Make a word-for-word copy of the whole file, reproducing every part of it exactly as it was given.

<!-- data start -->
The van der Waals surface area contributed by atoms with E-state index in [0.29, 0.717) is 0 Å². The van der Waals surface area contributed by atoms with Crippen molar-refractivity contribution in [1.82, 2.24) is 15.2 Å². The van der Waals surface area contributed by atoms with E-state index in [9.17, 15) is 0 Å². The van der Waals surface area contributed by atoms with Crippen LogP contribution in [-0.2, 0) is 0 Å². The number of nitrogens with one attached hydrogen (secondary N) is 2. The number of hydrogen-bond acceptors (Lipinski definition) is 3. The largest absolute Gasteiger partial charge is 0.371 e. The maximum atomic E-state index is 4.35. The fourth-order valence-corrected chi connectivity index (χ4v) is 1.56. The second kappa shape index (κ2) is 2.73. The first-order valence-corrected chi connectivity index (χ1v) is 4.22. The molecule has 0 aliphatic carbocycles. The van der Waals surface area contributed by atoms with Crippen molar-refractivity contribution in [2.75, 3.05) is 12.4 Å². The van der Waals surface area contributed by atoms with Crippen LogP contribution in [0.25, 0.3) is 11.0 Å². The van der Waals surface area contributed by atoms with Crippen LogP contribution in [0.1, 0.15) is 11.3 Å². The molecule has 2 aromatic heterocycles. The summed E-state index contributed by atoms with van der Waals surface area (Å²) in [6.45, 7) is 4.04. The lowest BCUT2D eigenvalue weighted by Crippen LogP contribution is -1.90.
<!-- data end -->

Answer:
The van der Waals surface area contributed by atoms with E-state index in [0.29, 0.717) is 0 Å². The van der Waals surface area contributed by atoms with Crippen molar-refractivity contribution in [1.82, 2.24) is 15.2 Å². The van der Waals surface area contributed by atoms with E-state index in [9.17, 15) is 0 Å². The van der Waals surface area contributed by atoms with Crippen LogP contribution in [-0.2, 0) is 0 Å². The number of nitrogens with one attached hydrogen (secondary N) is 2. The number of hydrogen-bond acceptors (Lipinski definition) is 3. The largest absolute Gasteiger partial charge is 0.371 e. The maximum atomic E-state index is 4.35. The fourth-order valence-corrected chi connectivity index (χ4v) is 1.56. The second kappa shape index (κ2) is 2.73. The first-order valence-corrected chi connectivity index (χ1v) is 4.22. The molecule has 0 aliphatic carbocycles. The van der Waals surface area contributed by atoms with Crippen molar-refractivity contribution in [2.75, 3.05) is 12.4 Å². The van der Waals surface area contributed by atoms with Crippen LogP contribution in [0.25, 0.3) is 11.0 Å². The van der Waals surface area contributed by atoms with Crippen LogP contribution in [0.1, 0.15) is 11.3 Å². The molecule has 2 aromatic heterocycles. The summed E-state index contributed by atoms with van der Waals surface area (Å²) in [6.45, 7) is 4.04. The lowest BCUT2D eigenvalue weighted by Crippen LogP contribution is -1.90.